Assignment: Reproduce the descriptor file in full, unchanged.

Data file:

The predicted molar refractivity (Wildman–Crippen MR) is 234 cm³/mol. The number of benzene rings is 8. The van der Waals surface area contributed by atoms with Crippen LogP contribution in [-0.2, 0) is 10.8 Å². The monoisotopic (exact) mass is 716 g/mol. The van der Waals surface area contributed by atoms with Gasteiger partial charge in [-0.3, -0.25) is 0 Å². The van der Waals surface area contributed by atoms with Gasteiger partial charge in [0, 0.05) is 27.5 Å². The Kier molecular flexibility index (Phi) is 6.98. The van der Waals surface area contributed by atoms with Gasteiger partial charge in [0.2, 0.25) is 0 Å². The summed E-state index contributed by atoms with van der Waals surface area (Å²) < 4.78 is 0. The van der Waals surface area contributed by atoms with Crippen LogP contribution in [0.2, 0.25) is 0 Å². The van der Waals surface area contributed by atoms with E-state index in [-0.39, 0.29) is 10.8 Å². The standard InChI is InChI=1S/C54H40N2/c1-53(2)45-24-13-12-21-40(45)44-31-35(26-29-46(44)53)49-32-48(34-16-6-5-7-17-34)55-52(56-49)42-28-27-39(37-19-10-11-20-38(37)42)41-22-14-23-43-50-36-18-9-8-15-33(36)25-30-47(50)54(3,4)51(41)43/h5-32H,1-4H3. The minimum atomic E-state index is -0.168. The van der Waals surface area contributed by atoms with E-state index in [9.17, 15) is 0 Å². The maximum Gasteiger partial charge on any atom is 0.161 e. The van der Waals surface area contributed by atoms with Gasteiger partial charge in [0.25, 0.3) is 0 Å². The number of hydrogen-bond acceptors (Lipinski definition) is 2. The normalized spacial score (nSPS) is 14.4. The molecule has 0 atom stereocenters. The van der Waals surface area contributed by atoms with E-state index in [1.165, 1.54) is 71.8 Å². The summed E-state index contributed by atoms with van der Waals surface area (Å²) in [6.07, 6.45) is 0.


The predicted molar refractivity (Wildman–Crippen MR) is 234 cm³/mol. The number of benzene rings is 8. The van der Waals surface area contributed by atoms with Crippen LogP contribution in [-0.2, 0) is 10.8 Å². The monoisotopic (exact) mass is 716 g/mol. The van der Waals surface area contributed by atoms with Gasteiger partial charge in [-0.3, -0.25) is 0 Å². The van der Waals surface area contributed by atoms with Gasteiger partial charge in [0, 0.05) is 27.5 Å². The Kier molecular flexibility index (Phi) is 6.98. The van der Waals surface area contributed by atoms with Gasteiger partial charge in [0.2, 0.25) is 0 Å². The summed E-state index contributed by atoms with van der Waals surface area (Å²) < 4.78 is 0. The van der Waals surface area contributed by atoms with Crippen LogP contribution in [0.2, 0.25) is 0 Å². The van der Waals surface area contributed by atoms with E-state index in [-0.39, 0.29) is 10.8 Å². The standard InChI is InChI=1S/C54H40N2/c1-53(2)45-24-13-12-21-40(45)44-31-35(26-29-46(44)53)49-32-48(34-16-6-5-7-17-34)55-52(56-49)42-28-27-39(37-19-10-11-20-38(37)42)41-22-14-23-43-50-36-18-9-8-15-33(36)25-30-47(50)54(3,4)51(41)43/h5-32H,1-4H3. The minimum atomic E-state index is -0.168. The van der Waals surface area contributed by atoms with E-state index in [9.17, 15) is 0 Å². The maximum Gasteiger partial charge on any atom is 0.161 e. The van der Waals surface area contributed by atoms with Gasteiger partial charge in [0.25, 0.3) is 0 Å². The number of hydrogen-bond acceptors (Lipinski definition) is 2. The normalized spacial score (nSPS) is 14.4. The molecule has 0 atom stereocenters. The van der Waals surface area contributed by atoms with E-state index in [1.165, 1.54) is 71.8 Å². The summed E-state index contributed by atoms with van der Waals surface area (Å²) in [6.07, 6.45) is 0.